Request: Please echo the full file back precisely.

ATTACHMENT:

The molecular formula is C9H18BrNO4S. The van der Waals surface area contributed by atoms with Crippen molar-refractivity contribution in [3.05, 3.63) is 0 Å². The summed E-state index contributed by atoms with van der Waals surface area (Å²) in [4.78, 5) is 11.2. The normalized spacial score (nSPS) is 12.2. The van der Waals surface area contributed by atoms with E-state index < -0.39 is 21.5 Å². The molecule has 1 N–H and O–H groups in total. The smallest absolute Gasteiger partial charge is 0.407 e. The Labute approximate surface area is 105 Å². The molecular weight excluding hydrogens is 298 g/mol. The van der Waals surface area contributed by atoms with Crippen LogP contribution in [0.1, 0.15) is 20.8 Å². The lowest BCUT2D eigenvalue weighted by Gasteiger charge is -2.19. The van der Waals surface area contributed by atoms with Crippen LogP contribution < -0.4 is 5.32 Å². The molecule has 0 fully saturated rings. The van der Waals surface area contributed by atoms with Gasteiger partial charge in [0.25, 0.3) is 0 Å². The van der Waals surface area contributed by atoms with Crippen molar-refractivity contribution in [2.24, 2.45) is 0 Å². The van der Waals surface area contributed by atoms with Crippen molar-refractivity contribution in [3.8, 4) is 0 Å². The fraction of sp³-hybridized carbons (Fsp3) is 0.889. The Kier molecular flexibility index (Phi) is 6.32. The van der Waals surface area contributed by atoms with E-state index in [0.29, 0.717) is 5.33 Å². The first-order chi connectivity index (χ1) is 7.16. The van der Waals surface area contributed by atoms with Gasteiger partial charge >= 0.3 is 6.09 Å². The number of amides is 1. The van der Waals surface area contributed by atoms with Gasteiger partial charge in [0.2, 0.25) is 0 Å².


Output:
The molecular formula is C9H18BrNO4S. The van der Waals surface area contributed by atoms with Crippen molar-refractivity contribution in [3.05, 3.63) is 0 Å². The summed E-state index contributed by atoms with van der Waals surface area (Å²) in [4.78, 5) is 11.2. The normalized spacial score (nSPS) is 12.2. The van der Waals surface area contributed by atoms with E-state index < -0.39 is 21.5 Å². The molecule has 1 N–H and O–H groups in total. The smallest absolute Gasteiger partial charge is 0.407 e. The Labute approximate surface area is 105 Å². The molecular weight excluding hydrogens is 298 g/mol. The van der Waals surface area contributed by atoms with Crippen LogP contribution in [0.1, 0.15) is 20.8 Å². The lowest BCUT2D eigenvalue weighted by Gasteiger charge is -2.19. The van der Waals surface area contributed by atoms with Crippen LogP contribution < -0.4 is 5.32 Å². The molecule has 0 fully saturated rings. The van der Waals surface area contributed by atoms with Gasteiger partial charge in [0.25, 0.3) is 0 Å². The van der Waals surface area contributed by atoms with Crippen molar-refractivity contribution in [2.24, 2.45) is 0 Å². The van der Waals surface area contributed by atoms with Crippen molar-refractivity contribution in [3.8, 4) is 0 Å². The fraction of sp³-hybridized carbons (Fsp3) is 0.889. The Kier molecular flexibility index (Phi) is 6.32. The van der Waals surface area contributed by atoms with E-state index in [0.29, 0.717) is 5.33 Å². The first-order chi connectivity index (χ1) is 7.16. The van der Waals surface area contributed by atoms with Gasteiger partial charge >= 0.3 is 6.09 Å². The number of amides is 1. The van der Waals surface area contributed by atoms with Gasteiger partial charge in [0.2, 0.25) is 0 Å².